By the end of 1941, three million Soviet soldiers were lost (the largest number being POWs who died at German hands); 177 divisions were struck from the Soviet order of battle. Still, the Red Army fought on, even forcing back the Germans at Yelnya, east southeast of Smolensk, at the end of August. The Wehrmacht felt the bite of the battered but not beaten Red Army. German forces were taking 7,000 casualties a day, a new experience for them.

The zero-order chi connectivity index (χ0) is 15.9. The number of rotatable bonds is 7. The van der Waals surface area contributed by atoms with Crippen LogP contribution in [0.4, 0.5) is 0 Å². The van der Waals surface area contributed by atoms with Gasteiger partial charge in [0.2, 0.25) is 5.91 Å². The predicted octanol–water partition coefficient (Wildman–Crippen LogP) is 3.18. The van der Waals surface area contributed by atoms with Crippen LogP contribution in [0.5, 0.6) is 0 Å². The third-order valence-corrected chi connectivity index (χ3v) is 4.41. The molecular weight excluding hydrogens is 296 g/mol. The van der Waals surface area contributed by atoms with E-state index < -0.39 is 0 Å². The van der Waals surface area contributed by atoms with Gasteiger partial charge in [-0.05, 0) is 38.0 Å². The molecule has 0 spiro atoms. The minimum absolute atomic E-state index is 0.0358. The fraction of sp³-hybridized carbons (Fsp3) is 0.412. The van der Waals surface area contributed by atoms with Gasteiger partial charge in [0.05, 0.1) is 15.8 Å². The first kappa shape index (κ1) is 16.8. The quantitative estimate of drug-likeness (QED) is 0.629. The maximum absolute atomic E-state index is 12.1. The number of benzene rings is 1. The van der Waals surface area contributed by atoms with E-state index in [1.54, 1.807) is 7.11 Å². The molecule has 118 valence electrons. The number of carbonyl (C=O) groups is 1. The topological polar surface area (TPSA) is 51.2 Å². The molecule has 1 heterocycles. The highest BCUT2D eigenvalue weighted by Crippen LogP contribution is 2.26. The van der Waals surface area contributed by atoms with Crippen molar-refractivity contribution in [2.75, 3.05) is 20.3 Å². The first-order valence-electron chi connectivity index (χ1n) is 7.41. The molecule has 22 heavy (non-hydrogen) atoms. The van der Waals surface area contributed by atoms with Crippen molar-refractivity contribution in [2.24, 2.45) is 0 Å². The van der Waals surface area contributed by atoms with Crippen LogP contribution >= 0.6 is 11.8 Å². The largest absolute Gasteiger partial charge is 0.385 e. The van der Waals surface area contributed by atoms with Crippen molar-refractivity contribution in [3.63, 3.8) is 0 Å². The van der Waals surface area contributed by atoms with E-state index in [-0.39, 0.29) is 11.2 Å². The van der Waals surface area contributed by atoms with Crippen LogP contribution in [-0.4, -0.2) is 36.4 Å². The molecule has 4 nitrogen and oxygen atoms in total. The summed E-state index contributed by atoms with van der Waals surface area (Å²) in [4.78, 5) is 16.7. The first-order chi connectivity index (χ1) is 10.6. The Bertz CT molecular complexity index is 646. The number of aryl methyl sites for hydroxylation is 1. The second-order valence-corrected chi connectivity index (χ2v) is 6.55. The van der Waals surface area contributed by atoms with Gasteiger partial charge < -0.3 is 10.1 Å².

The Red Army had become an unstoppable juggernaut. It was just a matter of time before the destruction of Nazi Germany. When the war was over in May 1945, the Red Army had accounted for 80% of the losses of the Wehrmacht, and that percentage would have been far higher before the Normandy invasion. “Those who never experienced all the bitterness of the summer of 1941,” wrote Vasily Grossman, “will never be able fully to appreciate the joy of our victory.” There were many war hymns sung by the troops and the people to keep up morale. Sviashchennaia voina, “Sacred War” was one of the most popular. Russians still stand when they hear it.